Food delivery apps are expected to be among the potential winners of the coronavirus quarantine. The example of Hong Kong shows that in the first weeks of a lockdown, consumers tend to stock up groceries rather than order ready meals, but after a while the use of food delivery apps starts to rise.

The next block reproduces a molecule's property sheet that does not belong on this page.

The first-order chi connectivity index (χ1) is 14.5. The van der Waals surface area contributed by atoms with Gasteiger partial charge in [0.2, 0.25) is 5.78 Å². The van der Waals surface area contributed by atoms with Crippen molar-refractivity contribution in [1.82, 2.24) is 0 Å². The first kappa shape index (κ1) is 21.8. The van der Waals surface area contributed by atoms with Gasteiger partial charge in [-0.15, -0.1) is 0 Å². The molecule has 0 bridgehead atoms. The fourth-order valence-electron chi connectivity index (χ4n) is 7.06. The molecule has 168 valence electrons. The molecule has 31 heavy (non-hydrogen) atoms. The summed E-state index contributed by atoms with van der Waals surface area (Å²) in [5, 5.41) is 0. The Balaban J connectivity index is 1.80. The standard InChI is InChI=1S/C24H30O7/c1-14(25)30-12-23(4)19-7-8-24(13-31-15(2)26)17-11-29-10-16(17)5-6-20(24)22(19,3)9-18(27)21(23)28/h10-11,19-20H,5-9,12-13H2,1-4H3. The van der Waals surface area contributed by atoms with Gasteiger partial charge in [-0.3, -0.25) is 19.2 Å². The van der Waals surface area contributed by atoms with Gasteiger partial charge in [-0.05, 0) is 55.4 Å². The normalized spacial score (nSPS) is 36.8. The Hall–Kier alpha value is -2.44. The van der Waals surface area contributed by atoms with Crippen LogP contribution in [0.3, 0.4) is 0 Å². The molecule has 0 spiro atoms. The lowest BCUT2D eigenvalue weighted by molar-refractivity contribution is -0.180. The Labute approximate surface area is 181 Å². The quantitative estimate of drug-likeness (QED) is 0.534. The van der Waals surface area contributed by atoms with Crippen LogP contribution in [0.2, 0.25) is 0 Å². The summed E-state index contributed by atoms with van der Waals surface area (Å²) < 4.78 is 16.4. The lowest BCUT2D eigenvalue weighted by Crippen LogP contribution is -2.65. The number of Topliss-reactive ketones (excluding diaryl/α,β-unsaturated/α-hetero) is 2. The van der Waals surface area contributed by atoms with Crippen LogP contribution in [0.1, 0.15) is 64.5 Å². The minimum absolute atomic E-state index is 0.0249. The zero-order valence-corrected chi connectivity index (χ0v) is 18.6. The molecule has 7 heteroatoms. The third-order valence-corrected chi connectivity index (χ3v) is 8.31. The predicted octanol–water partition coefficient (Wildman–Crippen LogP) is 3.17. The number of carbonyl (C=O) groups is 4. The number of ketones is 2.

In Europe, where the lockdown started to spread a few weeks ago, this trend has not yet become apparent. Several big fast food chains that offered delivery, including McDonald’s and KFC, chose to close down rather than maintain operations for fulfilling remote orders. At the same time, Uber Eats is anticipating a spike in consumer demand for online food delivery services, and is encouraging more restaurant sign ups in France, Spain and Italy by waiving the enrollment fee through the end of March. In the U.S., there has been an increase in contactless delivery, with ordered meals left at the customer’s doorstep. Furthermore, companies such as Domino’s are hiring additional workforce to keep up with demand spikes. The current and expected growth in demand for online food delivery services also drives the share prices of selected food delivery apps at double or even triple digit rates year-on-year.
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